Book Review: Slaughterhouse Five by Kurt Vonnegut

Slaughterhouse fiveSlaughterhouse Five by Kurt Vonnegut

Goodreads Description: Kurt Vonnegut’s absurdist classic Slaughterhouse-Five introduces us to Billy Pilgrim, a man who becomes unstuck in time after he is abducted by aliens from the planet Tralfamadore. In a plot-scrambling display of virtuosity, we follow Pilgrim simultaneously through all phases of his life, concentrating on his (and Vonnegut’s) shattering experience as an American prisoner of war who witnesses the firebombing of Dresden.

Don’t let the ease of reading fool you – Vonnegut’s isn’t a conventional, or simple, novel. He writes, “There are almost no characters in this story, and almost no dramatic confrontations, because most of the people in it are so sick, and so much the listless playthings of enormous forces. One of the main effects of war, after all, is that people are discouraged from being characters.”

Slaughterhouse-Five is not only Vonnegut’s most powerful book, it is also as important as any written since 1945. Like Catch- 22, it fashions the author’s experiences in the Second World War into an eloquent and deeply funny plea against butchery in the service of authority. Slaughterhouse-Five boasts the same imagination, humanity, and gleeful appreciation of the absurd found in Vonnegut’s other works, but the book’s basis in rock-hard, tragic fact gives it a unique poignancy – and humor.

My Review:

I read this book in May 2013 (I really need to get better about posting timely reviews), and while it’s been criticized as being choppy, disjointed, all over the place, and unintelligible, I came away with a profound sense of the disastrous effects of war on the human psyche.

The book is based on Vonnegut’s own experience as a prisoner of war where he, by a strange twist of fate, survived the fire-bombing of Dresden during World War II.

The main character, Billy Pilgrim, was a prisoner of war held captive in an underground meat locker of a slaughter house, Slaughterhouse 5, that is.  In a reversal of fortune, his prison had become his salvation, delivering him from an apocalyptic scene of unimaginable destruction when the city of Dresden was almost obliterated from the earth. In the aftermath, his surviving captors forced him to perform the harrowing task of recovering and burning the bodies of the deceased.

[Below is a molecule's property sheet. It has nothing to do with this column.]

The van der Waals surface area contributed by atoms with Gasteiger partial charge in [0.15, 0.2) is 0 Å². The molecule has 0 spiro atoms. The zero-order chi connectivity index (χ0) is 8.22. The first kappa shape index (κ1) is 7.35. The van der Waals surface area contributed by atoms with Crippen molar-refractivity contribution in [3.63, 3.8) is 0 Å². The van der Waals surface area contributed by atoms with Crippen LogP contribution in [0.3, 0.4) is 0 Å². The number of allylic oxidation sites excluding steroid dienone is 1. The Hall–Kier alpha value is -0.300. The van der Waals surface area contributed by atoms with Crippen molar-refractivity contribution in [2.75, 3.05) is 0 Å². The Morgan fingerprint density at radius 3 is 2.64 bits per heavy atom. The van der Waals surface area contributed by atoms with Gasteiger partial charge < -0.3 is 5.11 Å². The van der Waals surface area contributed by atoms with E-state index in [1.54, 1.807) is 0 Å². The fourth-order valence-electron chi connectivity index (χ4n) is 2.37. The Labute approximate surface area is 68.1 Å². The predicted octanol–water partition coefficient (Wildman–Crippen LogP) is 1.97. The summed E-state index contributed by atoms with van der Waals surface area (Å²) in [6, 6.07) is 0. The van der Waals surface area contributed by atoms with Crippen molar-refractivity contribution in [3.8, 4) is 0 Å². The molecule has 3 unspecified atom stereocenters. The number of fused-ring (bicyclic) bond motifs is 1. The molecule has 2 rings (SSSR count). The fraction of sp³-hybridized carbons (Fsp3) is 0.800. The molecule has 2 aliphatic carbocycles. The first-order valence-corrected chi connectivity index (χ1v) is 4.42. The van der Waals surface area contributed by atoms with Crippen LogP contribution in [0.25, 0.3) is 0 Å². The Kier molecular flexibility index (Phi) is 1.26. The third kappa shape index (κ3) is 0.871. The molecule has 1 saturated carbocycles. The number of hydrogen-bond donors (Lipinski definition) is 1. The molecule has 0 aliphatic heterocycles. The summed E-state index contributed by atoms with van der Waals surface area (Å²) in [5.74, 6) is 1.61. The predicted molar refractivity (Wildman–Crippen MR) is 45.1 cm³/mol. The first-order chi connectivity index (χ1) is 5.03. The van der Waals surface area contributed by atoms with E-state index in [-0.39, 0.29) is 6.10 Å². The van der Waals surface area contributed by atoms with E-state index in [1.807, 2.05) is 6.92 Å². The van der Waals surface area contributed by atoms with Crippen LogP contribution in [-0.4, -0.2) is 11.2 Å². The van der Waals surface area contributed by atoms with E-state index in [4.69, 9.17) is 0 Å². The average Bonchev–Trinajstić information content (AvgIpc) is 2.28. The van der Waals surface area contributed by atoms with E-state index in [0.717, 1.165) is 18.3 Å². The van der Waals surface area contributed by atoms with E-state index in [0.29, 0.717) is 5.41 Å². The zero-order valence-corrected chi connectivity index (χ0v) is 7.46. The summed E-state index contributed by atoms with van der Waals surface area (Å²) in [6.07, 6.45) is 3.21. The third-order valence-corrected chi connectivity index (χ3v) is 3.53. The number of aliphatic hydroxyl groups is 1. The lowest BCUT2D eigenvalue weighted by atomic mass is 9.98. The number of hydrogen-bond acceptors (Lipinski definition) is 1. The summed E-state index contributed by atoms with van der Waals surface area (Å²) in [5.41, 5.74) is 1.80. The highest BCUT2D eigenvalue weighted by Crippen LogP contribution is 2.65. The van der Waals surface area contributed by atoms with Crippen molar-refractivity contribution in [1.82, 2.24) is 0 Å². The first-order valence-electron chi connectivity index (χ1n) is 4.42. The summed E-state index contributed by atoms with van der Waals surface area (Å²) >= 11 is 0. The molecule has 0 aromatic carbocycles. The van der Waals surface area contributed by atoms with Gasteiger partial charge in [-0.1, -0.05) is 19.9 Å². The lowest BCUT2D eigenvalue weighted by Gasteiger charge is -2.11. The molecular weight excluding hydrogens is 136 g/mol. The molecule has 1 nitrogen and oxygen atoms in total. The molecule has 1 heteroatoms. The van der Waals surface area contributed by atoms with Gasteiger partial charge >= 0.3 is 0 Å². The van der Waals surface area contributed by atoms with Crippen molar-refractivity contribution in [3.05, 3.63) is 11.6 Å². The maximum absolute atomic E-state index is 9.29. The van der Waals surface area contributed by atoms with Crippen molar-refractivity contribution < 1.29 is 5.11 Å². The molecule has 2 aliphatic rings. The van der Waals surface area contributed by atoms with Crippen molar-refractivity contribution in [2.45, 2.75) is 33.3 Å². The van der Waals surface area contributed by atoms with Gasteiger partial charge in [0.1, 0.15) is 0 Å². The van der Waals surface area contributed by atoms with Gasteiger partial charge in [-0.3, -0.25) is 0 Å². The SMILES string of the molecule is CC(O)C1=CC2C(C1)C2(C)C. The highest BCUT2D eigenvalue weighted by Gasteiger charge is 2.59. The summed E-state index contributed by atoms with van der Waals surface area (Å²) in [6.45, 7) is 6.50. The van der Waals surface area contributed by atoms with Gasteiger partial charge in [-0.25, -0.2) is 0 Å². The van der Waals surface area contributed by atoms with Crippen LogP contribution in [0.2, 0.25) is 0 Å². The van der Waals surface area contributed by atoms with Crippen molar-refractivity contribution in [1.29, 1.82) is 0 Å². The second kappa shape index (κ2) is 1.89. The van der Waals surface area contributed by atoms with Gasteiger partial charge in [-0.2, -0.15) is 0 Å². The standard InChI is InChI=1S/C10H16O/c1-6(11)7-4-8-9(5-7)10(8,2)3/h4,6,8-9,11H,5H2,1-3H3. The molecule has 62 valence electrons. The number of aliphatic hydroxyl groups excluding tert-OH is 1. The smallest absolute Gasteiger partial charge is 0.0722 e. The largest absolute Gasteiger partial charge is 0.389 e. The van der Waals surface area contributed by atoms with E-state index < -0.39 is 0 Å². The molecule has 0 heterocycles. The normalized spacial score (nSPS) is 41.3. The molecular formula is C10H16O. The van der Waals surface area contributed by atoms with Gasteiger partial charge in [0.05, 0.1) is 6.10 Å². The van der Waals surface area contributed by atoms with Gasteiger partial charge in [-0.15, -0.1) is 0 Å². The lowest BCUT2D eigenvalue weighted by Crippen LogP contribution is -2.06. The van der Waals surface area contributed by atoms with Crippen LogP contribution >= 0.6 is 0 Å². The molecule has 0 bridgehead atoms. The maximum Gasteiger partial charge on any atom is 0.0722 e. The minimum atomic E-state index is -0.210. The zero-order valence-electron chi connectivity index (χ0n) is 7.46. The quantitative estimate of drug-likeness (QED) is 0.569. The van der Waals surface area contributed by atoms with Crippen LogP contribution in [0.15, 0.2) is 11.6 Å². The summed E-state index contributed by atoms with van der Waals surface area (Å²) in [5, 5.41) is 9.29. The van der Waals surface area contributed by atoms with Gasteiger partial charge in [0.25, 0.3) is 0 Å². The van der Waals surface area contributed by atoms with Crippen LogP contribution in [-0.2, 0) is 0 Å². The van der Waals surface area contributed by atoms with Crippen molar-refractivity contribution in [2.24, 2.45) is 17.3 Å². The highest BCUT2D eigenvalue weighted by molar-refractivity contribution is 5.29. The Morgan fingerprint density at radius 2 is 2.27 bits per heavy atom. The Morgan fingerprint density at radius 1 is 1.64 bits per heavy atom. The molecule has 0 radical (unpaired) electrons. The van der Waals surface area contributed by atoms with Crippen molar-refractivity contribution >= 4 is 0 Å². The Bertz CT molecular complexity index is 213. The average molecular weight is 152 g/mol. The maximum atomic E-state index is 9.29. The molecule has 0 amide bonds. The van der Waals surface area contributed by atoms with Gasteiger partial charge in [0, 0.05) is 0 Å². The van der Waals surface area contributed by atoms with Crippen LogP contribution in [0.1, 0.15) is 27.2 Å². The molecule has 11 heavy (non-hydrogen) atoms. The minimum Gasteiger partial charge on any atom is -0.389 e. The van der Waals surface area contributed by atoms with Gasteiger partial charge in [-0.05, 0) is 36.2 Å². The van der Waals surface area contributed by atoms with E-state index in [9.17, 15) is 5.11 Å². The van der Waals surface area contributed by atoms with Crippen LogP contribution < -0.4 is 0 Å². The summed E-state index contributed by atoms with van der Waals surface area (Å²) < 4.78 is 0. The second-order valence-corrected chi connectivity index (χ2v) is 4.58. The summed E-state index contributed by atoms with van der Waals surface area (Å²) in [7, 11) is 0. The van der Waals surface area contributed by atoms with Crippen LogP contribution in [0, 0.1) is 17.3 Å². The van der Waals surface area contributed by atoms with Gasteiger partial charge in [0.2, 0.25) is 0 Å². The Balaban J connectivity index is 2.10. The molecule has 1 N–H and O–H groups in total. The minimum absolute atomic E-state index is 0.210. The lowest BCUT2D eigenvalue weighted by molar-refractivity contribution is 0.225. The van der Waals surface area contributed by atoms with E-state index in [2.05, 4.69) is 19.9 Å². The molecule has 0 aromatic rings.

The book isn’t written in chronological order. Instead, it jumps forward and backward in time, jarringly, to various periods in the main character’s life including time spent with aliens on the planet Tralfamadore. Yes, aliens.Was the character abducted by aliens? Did he become unstuck in time? Or were these just coping mechanisms in the aftermath of war?

Reading this book reminded me a little of someone who had experienced psychological trauma so severe that their personality split as a means to deal with reality. This condition, known as Dissociative Identity Disorder (previously known as Multiple Personality Disorder) is a trauma-based disorder. It’s interesting that PTSD, common among war veterans, is also a trauma based disorder, and considering Vonnegut was a war veteran my perception of the novel may not be far off the mark. Vonnegut himself described the book as “so short and jumbled and jangled…because there is nothing intelligent to say about a massacre.”

When you’ve experienced atrocities so unimaginable, it’s hard to make sense of anything and it’s easy to understand how Billy Pilgrim became “unstuck in time” and found refuge in another world. And so it goes…

Opening Line:

“All this happened, more or less. The war parts, anyway, are pretty much true.”

Memorable quotes:

“- Why me?
– That is a very Earthling question to ask, Mr. Pilgrim. Why you? Why us for that matter? Why anything? Because this moment simply is. Have you ever seen bugs trapped in amber?
– Yes.
– Well, here we are, Mr. Pilgrim, trapped in the amber of this moment. There is no why.”

 “And Lot’s wife, of course, was told not to look back where all those people and their homes had been. But she did look back, and I love her for that, because it was so human. So she was turned into a pillar of salt. So it goes.”

“Like so many Americans, she was trying to construct a life that made sense from things she found in gift shops.”

4 of 5 stars